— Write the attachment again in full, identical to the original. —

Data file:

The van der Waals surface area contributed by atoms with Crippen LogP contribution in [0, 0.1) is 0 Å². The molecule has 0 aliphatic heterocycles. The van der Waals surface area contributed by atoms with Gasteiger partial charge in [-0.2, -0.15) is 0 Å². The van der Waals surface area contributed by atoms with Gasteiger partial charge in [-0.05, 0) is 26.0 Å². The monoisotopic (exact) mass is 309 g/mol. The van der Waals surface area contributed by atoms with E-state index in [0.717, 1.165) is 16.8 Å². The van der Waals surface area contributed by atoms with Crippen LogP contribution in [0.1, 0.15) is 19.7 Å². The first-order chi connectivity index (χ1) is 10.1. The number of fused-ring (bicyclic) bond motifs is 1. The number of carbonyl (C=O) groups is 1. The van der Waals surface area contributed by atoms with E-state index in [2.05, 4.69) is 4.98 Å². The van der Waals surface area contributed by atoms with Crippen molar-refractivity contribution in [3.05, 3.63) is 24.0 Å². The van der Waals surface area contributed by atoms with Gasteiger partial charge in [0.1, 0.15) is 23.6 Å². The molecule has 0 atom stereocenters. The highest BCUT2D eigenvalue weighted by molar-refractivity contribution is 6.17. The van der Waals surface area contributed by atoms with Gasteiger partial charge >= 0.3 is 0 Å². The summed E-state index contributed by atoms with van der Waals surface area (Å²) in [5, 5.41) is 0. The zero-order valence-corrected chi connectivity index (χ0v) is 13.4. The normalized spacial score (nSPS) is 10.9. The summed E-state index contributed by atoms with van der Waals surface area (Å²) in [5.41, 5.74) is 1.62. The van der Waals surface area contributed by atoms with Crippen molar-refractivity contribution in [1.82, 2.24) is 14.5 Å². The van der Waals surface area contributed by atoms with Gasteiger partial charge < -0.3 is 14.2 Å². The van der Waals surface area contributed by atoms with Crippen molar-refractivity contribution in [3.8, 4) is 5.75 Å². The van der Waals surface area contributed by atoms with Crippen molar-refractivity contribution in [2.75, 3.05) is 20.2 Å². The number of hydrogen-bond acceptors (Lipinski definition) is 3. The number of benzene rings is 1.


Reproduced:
The van der Waals surface area contributed by atoms with Crippen LogP contribution in [0, 0.1) is 0 Å². The molecule has 0 aliphatic heterocycles. The van der Waals surface area contributed by atoms with Gasteiger partial charge in [-0.2, -0.15) is 0 Å². The van der Waals surface area contributed by atoms with Gasteiger partial charge in [-0.05, 0) is 26.0 Å². The monoisotopic (exact) mass is 309 g/mol. The van der Waals surface area contributed by atoms with E-state index in [0.717, 1.165) is 16.8 Å². The van der Waals surface area contributed by atoms with Crippen LogP contribution in [0.1, 0.15) is 19.7 Å². The first-order chi connectivity index (χ1) is 10.1. The number of fused-ring (bicyclic) bond motifs is 1. The number of carbonyl (C=O) groups is 1. The van der Waals surface area contributed by atoms with E-state index in [2.05, 4.69) is 4.98 Å². The van der Waals surface area contributed by atoms with Crippen molar-refractivity contribution in [3.05, 3.63) is 24.0 Å². The van der Waals surface area contributed by atoms with Gasteiger partial charge in [0.1, 0.15) is 23.6 Å². The molecule has 0 atom stereocenters. The highest BCUT2D eigenvalue weighted by molar-refractivity contribution is 6.17. The van der Waals surface area contributed by atoms with Gasteiger partial charge >= 0.3 is 0 Å². The summed E-state index contributed by atoms with van der Waals surface area (Å²) in [5, 5.41) is 0. The zero-order valence-corrected chi connectivity index (χ0v) is 13.4. The normalized spacial score (nSPS) is 10.9. The summed E-state index contributed by atoms with van der Waals surface area (Å²) in [5.41, 5.74) is 1.62. The van der Waals surface area contributed by atoms with Crippen molar-refractivity contribution in [1.82, 2.24) is 14.5 Å². The van der Waals surface area contributed by atoms with Gasteiger partial charge < -0.3 is 14.2 Å². The van der Waals surface area contributed by atoms with Crippen molar-refractivity contribution in [3.8, 4) is 5.75 Å². The van der Waals surface area contributed by atoms with Crippen molar-refractivity contribution in [2.75, 3.05) is 20.2 Å². The number of hydrogen-bond acceptors (Lipinski definition) is 3. The number of benzene rings is 1.